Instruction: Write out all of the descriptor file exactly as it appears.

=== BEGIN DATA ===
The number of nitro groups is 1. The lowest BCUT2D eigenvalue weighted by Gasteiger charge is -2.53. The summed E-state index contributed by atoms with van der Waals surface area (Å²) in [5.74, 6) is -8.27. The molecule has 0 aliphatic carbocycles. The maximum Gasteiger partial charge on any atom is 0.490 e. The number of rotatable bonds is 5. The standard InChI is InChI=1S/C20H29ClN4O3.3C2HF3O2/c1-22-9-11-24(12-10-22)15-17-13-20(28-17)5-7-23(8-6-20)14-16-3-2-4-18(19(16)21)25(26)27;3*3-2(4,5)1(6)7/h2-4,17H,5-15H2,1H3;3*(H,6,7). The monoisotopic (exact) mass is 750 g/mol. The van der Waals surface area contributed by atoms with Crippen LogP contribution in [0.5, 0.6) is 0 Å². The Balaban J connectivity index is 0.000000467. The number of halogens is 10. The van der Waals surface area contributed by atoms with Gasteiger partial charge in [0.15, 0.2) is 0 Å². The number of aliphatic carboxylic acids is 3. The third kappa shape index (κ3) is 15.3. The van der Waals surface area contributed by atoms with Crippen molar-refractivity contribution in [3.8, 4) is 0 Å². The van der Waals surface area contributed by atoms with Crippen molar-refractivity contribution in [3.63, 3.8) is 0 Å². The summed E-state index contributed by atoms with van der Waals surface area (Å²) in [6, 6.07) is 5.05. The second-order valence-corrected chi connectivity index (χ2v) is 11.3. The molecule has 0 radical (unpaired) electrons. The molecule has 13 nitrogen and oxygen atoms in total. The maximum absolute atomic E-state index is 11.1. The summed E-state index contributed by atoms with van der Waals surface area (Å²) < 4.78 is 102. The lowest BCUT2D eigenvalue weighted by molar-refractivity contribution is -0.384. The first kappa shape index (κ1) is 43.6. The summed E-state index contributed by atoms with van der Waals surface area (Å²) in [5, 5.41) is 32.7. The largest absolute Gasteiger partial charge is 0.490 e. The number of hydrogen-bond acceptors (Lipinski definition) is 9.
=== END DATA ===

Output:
The number of nitro groups is 1. The lowest BCUT2D eigenvalue weighted by Gasteiger charge is -2.53. The summed E-state index contributed by atoms with van der Waals surface area (Å²) in [5.74, 6) is -8.27. The molecule has 0 aliphatic carbocycles. The maximum Gasteiger partial charge on any atom is 0.490 e. The number of rotatable bonds is 5. The standard InChI is InChI=1S/C20H29ClN4O3.3C2HF3O2/c1-22-9-11-24(12-10-22)15-17-13-20(28-17)5-7-23(8-6-20)14-16-3-2-4-18(19(16)21)25(26)27;3*3-2(4,5)1(6)7/h2-4,17H,5-15H2,1H3;3*(H,6,7). The monoisotopic (exact) mass is 750 g/mol. The van der Waals surface area contributed by atoms with Crippen LogP contribution in [0.5, 0.6) is 0 Å². The Balaban J connectivity index is 0.000000467. The number of halogens is 10. The van der Waals surface area contributed by atoms with Gasteiger partial charge in [0.15, 0.2) is 0 Å². The number of aliphatic carboxylic acids is 3. The third kappa shape index (κ3) is 15.3. The van der Waals surface area contributed by atoms with Crippen molar-refractivity contribution in [3.8, 4) is 0 Å². The van der Waals surface area contributed by atoms with Crippen molar-refractivity contribution in [3.63, 3.8) is 0 Å². The summed E-state index contributed by atoms with van der Waals surface area (Å²) in [6, 6.07) is 5.05. The second-order valence-corrected chi connectivity index (χ2v) is 11.3. The molecule has 0 radical (unpaired) electrons. The molecule has 13 nitrogen and oxygen atoms in total. The maximum absolute atomic E-state index is 11.1. The summed E-state index contributed by atoms with van der Waals surface area (Å²) < 4.78 is 102. The lowest BCUT2D eigenvalue weighted by molar-refractivity contribution is -0.384. The first kappa shape index (κ1) is 43.6. The summed E-state index contributed by atoms with van der Waals surface area (Å²) in [5, 5.41) is 32.7. The largest absolute Gasteiger partial charge is 0.490 e. The number of hydrogen-bond acceptors (Lipinski definition) is 9.